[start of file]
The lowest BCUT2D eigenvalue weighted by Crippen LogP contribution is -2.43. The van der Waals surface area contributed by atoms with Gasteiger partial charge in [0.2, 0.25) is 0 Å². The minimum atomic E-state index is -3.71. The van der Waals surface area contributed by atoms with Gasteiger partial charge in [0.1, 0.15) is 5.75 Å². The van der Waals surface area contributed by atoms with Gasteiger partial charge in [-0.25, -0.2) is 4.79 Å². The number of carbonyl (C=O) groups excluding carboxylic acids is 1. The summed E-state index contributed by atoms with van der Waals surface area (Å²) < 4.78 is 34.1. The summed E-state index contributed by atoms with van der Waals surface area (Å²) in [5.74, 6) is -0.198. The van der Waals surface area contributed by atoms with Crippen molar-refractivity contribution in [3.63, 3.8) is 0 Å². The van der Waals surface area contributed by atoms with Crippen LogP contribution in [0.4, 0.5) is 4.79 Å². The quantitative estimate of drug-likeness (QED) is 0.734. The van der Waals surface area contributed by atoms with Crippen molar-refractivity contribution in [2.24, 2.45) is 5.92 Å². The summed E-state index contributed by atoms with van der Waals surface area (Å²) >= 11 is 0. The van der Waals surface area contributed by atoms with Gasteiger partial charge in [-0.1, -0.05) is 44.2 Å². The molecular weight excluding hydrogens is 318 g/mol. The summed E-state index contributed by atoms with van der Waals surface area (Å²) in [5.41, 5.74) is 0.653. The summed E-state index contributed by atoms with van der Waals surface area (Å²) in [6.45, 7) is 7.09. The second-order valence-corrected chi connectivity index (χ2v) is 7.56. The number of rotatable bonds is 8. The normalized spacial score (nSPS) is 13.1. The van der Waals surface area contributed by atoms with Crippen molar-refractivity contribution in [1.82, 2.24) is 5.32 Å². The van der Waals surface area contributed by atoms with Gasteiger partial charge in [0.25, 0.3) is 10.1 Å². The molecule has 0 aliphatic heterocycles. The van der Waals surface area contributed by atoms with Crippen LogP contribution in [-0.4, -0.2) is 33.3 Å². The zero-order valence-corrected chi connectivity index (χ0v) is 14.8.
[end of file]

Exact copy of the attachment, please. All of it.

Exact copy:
The lowest BCUT2D eigenvalue weighted by Crippen LogP contribution is -2.43. The van der Waals surface area contributed by atoms with Gasteiger partial charge in [0.2, 0.25) is 0 Å². The minimum atomic E-state index is -3.71. The van der Waals surface area contributed by atoms with Gasteiger partial charge in [0.1, 0.15) is 5.75 Å². The van der Waals surface area contributed by atoms with Gasteiger partial charge in [-0.25, -0.2) is 4.79 Å². The number of carbonyl (C=O) groups excluding carboxylic acids is 1. The summed E-state index contributed by atoms with van der Waals surface area (Å²) < 4.78 is 34.1. The summed E-state index contributed by atoms with van der Waals surface area (Å²) in [5.74, 6) is -0.198. The van der Waals surface area contributed by atoms with Crippen molar-refractivity contribution in [3.63, 3.8) is 0 Å². The van der Waals surface area contributed by atoms with Crippen LogP contribution in [0.4, 0.5) is 4.79 Å². The quantitative estimate of drug-likeness (QED) is 0.734. The van der Waals surface area contributed by atoms with Crippen molar-refractivity contribution in [2.24, 2.45) is 5.92 Å². The summed E-state index contributed by atoms with van der Waals surface area (Å²) >= 11 is 0. The van der Waals surface area contributed by atoms with Gasteiger partial charge in [-0.1, -0.05) is 44.2 Å². The molecular weight excluding hydrogens is 318 g/mol. The summed E-state index contributed by atoms with van der Waals surface area (Å²) in [5.41, 5.74) is 0.653. The summed E-state index contributed by atoms with van der Waals surface area (Å²) in [6.45, 7) is 7.09. The second-order valence-corrected chi connectivity index (χ2v) is 7.56. The number of rotatable bonds is 8. The normalized spacial score (nSPS) is 13.1. The van der Waals surface area contributed by atoms with Crippen molar-refractivity contribution in [1.82, 2.24) is 5.32 Å². The van der Waals surface area contributed by atoms with Gasteiger partial charge in [0.25, 0.3) is 10.1 Å². The molecule has 0 aliphatic heterocycles. The van der Waals surface area contributed by atoms with Crippen LogP contribution in [-0.4, -0.2) is 33.3 Å². The zero-order valence-corrected chi connectivity index (χ0v) is 14.8.